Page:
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    Development of nutrient-rich Teff bread and its effects on iron status and exercise performance in female runners

    Alaunyte, Ieva (2013) Development of nutrient-rich Teff bread and its effects on iron status and exercise performance in female runners. Doctoral thesis (PhD), Manchester Metropolitan University.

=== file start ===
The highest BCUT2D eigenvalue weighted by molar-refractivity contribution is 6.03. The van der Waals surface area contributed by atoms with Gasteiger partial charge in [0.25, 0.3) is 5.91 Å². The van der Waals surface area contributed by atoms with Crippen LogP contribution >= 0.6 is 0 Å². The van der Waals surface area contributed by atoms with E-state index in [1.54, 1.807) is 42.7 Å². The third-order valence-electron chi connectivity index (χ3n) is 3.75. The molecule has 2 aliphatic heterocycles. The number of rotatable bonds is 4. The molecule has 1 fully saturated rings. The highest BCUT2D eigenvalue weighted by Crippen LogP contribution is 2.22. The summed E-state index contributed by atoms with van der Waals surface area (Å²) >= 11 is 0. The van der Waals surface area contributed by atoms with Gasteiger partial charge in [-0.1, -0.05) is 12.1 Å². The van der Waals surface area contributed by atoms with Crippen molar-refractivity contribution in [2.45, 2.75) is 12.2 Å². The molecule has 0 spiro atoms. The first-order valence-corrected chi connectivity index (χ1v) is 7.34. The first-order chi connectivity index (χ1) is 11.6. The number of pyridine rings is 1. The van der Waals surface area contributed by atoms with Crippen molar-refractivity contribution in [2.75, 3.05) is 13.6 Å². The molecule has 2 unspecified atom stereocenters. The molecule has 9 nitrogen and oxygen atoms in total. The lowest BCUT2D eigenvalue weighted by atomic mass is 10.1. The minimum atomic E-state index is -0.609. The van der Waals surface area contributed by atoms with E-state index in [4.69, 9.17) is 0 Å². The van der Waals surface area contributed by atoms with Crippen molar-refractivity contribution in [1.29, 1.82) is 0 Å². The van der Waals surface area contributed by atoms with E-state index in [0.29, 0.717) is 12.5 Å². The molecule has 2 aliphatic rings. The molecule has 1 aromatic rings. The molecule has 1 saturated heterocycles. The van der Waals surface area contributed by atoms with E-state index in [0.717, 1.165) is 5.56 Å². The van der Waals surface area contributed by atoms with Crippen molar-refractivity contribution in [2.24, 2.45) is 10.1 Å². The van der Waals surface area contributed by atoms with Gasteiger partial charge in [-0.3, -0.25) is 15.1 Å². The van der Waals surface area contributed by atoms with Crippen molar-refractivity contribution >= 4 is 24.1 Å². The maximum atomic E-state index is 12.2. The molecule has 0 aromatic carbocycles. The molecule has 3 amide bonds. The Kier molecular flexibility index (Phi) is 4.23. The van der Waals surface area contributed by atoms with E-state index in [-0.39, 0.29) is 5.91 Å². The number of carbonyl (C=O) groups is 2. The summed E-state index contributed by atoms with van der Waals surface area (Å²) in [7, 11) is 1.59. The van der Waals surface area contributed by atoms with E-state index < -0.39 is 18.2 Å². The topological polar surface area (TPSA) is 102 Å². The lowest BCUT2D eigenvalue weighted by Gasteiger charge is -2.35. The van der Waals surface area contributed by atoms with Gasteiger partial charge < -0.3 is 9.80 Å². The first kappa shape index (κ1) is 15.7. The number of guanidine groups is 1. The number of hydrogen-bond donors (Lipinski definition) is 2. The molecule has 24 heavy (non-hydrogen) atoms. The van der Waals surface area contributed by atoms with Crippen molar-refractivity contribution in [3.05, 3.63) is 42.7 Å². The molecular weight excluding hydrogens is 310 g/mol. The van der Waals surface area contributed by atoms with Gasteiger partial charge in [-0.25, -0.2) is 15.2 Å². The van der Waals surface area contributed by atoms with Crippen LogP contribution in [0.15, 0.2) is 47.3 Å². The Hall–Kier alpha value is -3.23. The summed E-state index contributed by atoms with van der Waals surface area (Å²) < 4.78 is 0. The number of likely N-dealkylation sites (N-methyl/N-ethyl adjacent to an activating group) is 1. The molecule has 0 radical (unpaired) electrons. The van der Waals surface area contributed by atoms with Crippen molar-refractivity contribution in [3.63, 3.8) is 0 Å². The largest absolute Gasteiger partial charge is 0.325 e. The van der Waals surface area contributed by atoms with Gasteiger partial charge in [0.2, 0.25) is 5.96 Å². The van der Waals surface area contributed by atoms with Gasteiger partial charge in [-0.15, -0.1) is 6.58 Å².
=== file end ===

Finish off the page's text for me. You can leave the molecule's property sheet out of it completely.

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    Public awareness of the health benefits associated with less-utilised yet nutritious grains has led to a growing demand for healthier cereal products. This has resulted in an interest in improving the nutritional properties of refined white wheat bread, which is one of the main staple foods for most Western nations. Teff is a small-grained cereal that is rich in nutrients and particularly abundant in iron. Therefore, Teff offers the potential to provide a healthier alternative bread product. Female athletes, especially runners are at risk of iron deficiency due to increased iron loss, inadequate dietary iron and limited iron bioavailability in the diet. Good nutrition has been suggested as the first line of action to prevent iron deficiency in this population. As cereals and cereal products are a main contributor to iron in the diet, the modification of dietary iron intakes through a staple food offers a good opportunity to improve the iron status of physically active females. The aims of this research project were 1) to develop a novel, iron-rich bread product by incorporating Teff grain; 2) to explore dietary iron intervention by the means of a staple food product and to measure the effects of this intervention on iron status and exercise performance in female runners. The results indicated that the addition up to 20% of Teff (flour weight) into the bread formulation significantly (P<0.05) increased dietary iron levels without detrimental effects on bread quality. By the use of enzyme combinations, this level was increased to 30%, giving a product that provides over 75% RNI for dietary iron if daily amount of 200g of bread is consumed. A cohort of 11 female runners reported inadequate daily dietary iron intake of 11 mg/day, which was associated with overall compromised iron status. A 6-week dietary intervention resulted in significantly (P<0.05) higher total iron intakes and improved iron tissue supply but not enlarged iron stores. In terms of exercise performance, there were significant (P<0.05) improvements in submaximal VO2 at anaerobic threshold and time-to-exhaustion but not maximal VO2max peak. Moreover, improvements in submaximal gas exchange parameters and endurance were significantly (P<0.05) correlated to improved iron status. It was concluded that Teff bread is a promising iron-rich staple food alternative. It offers the opportunity to improve habitual dietary iron intakes. Favourable trends were observed between improved iron intakes, iron status and exercise performance in this study. Further research is advised to determine the bioavailability of iron from Teff bread and to confirm these findings using larger groups of participants.

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